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right now, up to 50 million americans are in the path of this blizzard as it is plowing through much of the northeast and new england right now. look at these pictures with me. more than a foot and a half of snow has already fallen in parts of massachusetts. that state is also dealing with widespread power outages. those numbers keep changing. across the region, more than a half million homes and businesses are without electricity. let me take you to new york. you can see here the worst of the storm hitting in the overnight hours a short time ago. we did learn that one person was killed in what is being
described as a storm-related traffic accidents. that's all we know so far. a storm-related vehicle accident in poughkeepsie, new york. a state of emergency is in place across the state. rail service has been suspended from manhattan to upstate, and in rhode island, snow. stacking up there, fast as 3 inches an hour, we have been hearing. up to 2 feet of snow is predicted along with the winds possibly topping 60 miles per hour, and in boston, wind gusts at one point, they got a wind gust at logan airport, 76 miles per hour. that's faster than a hurricane. we could see snow drifts towering 6, 7 feet tall possibly. indra petersons in the midst of it for us at 1:30 in the morning. as it is continuing to fall in the wind, just not very fun for you. how is it going out there? >> good thing i'm a weather geek, because i actually do love this stuff. i want to show you right now, right, i want to show you the yardstick. we're measuring how much snow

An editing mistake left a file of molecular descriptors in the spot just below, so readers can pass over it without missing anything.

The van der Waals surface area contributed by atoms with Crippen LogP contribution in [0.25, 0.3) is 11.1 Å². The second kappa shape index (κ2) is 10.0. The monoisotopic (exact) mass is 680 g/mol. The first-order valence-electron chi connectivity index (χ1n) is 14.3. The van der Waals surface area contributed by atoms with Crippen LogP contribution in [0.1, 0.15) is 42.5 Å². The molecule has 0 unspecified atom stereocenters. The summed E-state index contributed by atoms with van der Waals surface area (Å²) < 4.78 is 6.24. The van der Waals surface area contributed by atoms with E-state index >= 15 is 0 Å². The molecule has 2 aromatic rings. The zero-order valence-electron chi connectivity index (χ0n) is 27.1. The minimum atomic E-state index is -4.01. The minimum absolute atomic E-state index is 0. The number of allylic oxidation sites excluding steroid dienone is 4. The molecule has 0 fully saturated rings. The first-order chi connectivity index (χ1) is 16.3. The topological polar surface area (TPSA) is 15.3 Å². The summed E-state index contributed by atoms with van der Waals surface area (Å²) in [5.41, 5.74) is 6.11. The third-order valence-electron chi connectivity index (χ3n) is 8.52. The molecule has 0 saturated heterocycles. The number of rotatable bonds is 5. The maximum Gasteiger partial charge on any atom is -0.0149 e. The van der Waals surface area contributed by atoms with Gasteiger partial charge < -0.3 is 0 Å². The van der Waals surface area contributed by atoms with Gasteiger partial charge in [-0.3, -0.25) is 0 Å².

we've gotten at the boston harbor. i'm only seeing 9 inches in this spot. generally speaking, we're not seeing a foot just yet. eter way, we're seeing heavy snowfall. we're still seeing 1 to 2 inches per hour. at some points, 3 or 4 inches per hour. you mentioned logan airport. that's only about 2 miles away from here. these gusts will pick up out of nowhere. try being pelted by ice crystals, 50, 60, 70 miles per hour. that's what it feels like to be standing right here. currently right now, no biggy, right? we'll show you once again, i love showing this tower because it's the best way to tell how heavy the snow is falling. when you see visibility drop less than a mile, you know you have heavy snowfall. that tower is about a mile away. i talked to a gentleman today who said he was standing right here in the 1978 blizzard, and